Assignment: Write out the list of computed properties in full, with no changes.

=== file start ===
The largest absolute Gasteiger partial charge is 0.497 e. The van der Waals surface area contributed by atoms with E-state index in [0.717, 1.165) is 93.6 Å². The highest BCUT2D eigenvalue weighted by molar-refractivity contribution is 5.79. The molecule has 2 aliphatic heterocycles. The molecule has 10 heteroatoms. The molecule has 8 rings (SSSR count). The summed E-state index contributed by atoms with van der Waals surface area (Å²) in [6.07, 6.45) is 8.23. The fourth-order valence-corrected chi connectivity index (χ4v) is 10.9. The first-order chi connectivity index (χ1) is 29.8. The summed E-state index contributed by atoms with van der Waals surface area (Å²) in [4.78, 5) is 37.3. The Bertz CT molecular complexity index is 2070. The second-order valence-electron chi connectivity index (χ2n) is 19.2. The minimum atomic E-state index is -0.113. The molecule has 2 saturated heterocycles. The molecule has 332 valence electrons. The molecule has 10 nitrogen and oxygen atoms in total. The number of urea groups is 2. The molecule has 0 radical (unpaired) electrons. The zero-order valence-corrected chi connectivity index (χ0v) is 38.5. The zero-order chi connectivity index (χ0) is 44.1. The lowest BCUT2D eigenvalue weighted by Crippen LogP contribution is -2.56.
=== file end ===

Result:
The largest absolute Gasteiger partial charge is 0.497 e. The van der Waals surface area contributed by atoms with E-state index in [0.717, 1.165) is 93.6 Å². The highest BCUT2D eigenvalue weighted by molar-refractivity contribution is 5.79. The molecule has 2 aliphatic heterocycles. The molecule has 10 heteroatoms. The molecule has 8 rings (SSSR count). The summed E-state index contributed by atoms with van der Waals surface area (Å²) in [6.07, 6.45) is 8.23. The fourth-order valence-corrected chi connectivity index (χ4v) is 10.9. The first-order chi connectivity index (χ1) is 29.8. The summed E-state index contributed by atoms with van der Waals surface area (Å²) in [4.78, 5) is 37.3. The Bertz CT molecular complexity index is 2070. The second-order valence-electron chi connectivity index (χ2n) is 19.2. The minimum atomic E-state index is -0.113. The molecule has 2 saturated heterocycles. The molecule has 332 valence electrons. The molecule has 10 nitrogen and oxygen atoms in total. The number of urea groups is 2. The molecule has 0 radical (unpaired) electrons. The zero-order valence-corrected chi connectivity index (χ0v) is 38.5. The zero-order chi connectivity index (χ0) is 44.1. The lowest BCUT2D eigenvalue weighted by Crippen LogP contribution is -2.56.